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The Dean's Demise: Sexual Harassment in a Divinity School
Date Reviewed: November 30, -0001
The Dean’s Demise offers a disturbing reminder that seminaries and the church are not exempt from the abuse of pastoral powers to coerce sexual demands from colleagues, students, and even children entrusted to their spiritual care. With over fifty years of experience in theological education in the roles of minister, professor, and dean, Richard Fletcher crafts a compelling fictional case study of Dean Karl Wolf and presents comprehensive ...
The Dean’s Demise offers a disturbing reminder that seminaries and the church are not exempt from the abuse of pastoral powers to coerce sexual demands from colleagues, students, and even children entrusted to their spiritual care. With over fifty years of experience in theological education in the roles of minister, professor, and dean, Richard Fletcher crafts a compelling fictional case study of Dean Karl Wolf and presents comprehensive viewpoints from the perpetrator, the victims and their families, and the school administrators.
Fletcher starts the book by describing young Karl Wolf as a promising scholar while foreshadowing his potential liability by alluding to his insatiable need for admiration and power. Fletcher then takes the reader through Wolf’s academic rise to become the dean of a prominent divinity school, all the while sketching his sexual hunts. Wolf is indeed a predator. The reading experience feels almost voyeuristic at times. Fletcher evokes a complex range of emotions in the reader with the secret intimate details of affairs and their aftermaths. Wolf’s blatant disregard for the wellbeing of his victims and his self-serving lies fuel an emotional response and at the same time demand that one thinks through one’s feelings with regard to the physical, emotional, and spiritual damages inflicted on the victims and their families.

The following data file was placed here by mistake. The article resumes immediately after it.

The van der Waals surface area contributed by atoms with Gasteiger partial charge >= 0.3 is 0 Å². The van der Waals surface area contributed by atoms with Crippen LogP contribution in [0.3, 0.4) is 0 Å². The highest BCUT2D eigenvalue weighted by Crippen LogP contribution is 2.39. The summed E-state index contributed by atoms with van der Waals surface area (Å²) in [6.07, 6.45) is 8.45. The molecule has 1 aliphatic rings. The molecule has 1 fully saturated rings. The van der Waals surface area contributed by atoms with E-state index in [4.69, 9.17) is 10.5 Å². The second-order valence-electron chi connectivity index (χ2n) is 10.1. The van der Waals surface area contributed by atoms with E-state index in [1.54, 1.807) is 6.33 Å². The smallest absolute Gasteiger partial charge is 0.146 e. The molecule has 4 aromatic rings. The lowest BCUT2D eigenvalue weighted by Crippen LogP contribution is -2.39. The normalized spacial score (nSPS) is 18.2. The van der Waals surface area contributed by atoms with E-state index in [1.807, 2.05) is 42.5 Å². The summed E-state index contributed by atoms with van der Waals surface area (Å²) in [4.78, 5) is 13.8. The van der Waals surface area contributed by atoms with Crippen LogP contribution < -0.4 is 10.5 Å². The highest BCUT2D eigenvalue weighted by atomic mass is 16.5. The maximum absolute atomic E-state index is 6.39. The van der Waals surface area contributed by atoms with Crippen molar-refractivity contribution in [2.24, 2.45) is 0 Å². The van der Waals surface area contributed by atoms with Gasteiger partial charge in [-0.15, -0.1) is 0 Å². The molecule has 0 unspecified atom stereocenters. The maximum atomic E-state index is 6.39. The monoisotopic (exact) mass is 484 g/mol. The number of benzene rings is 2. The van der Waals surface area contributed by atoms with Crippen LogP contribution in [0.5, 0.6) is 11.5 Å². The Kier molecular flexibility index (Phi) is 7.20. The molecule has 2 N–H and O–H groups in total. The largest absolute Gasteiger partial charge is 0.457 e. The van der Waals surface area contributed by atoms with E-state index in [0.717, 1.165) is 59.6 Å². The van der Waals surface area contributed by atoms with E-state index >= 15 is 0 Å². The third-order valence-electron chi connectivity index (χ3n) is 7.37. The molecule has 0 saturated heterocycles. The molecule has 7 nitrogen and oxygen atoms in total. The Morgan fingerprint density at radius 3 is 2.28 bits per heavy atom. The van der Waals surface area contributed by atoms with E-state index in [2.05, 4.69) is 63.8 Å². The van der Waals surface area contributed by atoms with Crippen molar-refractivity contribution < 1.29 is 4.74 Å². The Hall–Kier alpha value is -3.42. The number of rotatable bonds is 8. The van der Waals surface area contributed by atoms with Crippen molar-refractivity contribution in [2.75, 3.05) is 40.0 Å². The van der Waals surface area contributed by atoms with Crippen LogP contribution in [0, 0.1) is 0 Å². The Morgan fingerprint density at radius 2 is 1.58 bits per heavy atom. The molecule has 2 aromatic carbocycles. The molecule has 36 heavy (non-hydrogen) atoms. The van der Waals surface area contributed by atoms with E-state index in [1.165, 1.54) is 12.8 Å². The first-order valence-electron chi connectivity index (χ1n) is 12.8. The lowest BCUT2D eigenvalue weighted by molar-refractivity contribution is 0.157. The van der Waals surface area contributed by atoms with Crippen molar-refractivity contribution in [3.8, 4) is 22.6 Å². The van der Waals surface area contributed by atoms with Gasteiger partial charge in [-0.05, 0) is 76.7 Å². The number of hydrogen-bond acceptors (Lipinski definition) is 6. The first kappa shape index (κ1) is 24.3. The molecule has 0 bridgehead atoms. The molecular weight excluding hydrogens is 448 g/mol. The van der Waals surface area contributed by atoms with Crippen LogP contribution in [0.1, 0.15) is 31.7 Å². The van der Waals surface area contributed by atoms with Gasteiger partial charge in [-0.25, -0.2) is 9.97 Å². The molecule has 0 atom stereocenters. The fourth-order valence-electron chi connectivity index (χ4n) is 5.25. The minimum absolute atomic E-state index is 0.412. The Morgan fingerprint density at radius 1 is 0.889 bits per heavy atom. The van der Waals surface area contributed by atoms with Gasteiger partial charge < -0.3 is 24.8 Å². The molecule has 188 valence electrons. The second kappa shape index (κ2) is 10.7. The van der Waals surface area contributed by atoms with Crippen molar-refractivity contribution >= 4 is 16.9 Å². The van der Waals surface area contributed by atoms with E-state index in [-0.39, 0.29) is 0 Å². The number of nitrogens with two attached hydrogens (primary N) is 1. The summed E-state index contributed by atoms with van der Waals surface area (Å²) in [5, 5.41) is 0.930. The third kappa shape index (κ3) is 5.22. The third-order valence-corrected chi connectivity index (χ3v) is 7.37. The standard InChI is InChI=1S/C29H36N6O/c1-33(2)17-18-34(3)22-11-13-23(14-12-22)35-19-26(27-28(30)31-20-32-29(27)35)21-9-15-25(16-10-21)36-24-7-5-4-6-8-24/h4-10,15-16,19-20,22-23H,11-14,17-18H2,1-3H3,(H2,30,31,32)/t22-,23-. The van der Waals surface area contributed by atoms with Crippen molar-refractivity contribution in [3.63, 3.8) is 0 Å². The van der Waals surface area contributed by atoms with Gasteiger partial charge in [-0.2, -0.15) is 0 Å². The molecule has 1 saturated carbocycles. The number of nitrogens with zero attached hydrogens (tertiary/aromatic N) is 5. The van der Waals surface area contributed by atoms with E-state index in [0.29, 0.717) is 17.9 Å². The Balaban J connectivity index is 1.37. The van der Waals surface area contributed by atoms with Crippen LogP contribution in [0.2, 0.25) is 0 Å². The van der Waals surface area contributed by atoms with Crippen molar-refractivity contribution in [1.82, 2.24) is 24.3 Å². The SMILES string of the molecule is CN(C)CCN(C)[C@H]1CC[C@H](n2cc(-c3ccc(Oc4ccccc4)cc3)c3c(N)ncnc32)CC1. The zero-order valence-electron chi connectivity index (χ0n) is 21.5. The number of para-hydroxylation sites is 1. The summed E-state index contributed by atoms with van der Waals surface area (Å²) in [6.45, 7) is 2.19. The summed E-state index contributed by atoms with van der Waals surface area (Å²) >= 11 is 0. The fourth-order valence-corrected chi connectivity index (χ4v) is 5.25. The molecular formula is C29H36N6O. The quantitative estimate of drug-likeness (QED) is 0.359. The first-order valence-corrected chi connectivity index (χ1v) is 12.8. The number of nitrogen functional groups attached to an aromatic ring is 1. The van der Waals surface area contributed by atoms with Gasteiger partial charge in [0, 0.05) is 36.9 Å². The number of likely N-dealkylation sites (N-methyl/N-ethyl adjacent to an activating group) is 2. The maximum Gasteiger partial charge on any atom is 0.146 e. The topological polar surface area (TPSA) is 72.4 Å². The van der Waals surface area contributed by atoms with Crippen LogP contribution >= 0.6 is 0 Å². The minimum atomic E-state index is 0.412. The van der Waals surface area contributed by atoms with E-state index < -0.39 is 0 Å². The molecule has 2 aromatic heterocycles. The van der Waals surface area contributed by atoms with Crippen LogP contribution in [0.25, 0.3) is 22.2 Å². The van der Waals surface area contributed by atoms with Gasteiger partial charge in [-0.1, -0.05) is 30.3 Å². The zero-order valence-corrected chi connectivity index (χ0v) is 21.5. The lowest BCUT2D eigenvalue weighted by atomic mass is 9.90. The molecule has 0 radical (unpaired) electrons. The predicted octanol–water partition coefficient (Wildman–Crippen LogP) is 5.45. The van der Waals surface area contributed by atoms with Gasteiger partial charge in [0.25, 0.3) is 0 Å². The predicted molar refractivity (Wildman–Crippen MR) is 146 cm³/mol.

In addition to providing a profile of the mind and actions of a sexual predator, in The Dean’s Demise we confront the response of seminary officials, including their theological and moral deliberations, and the process of how the school ends up resolving, or rather settling the sexual harassment case against the dean. In light of the multiple stakeholders presented in the unfolding narrative, this book is a rich resource for generating discussions on many fronts, including theological reflections on power and the brokenness of humanity, justice issues and accountability, personality and mental health issues in seminaries, and practical legality around sexual harassment cases.
A limitation to the helpfulness of this book is that the content is outdated. Although the book was published in 2016, the accounts of the events are recorded from 1979 to the early summer months of 1993. The content of the book, the nature of Wolf’s sexual predatory behavior, and the ways the school administration respond, are consistent with the time period in which the book is set. Since the early 1990’s, sexual harassment awareness and training initiatives in workplaces and schools have increased. As opposed to the blatant predatory behavior of Wolf detailed in the book, now there are specific definitions and criterion of more nuanced behaviors which constitute sexual harassment. With concrete definitions, guidelines, and policies in place, today’s academic administration’s deliberation and handling of such cases is very different than the deliberation portrayed in the book that relied on collective wisdom.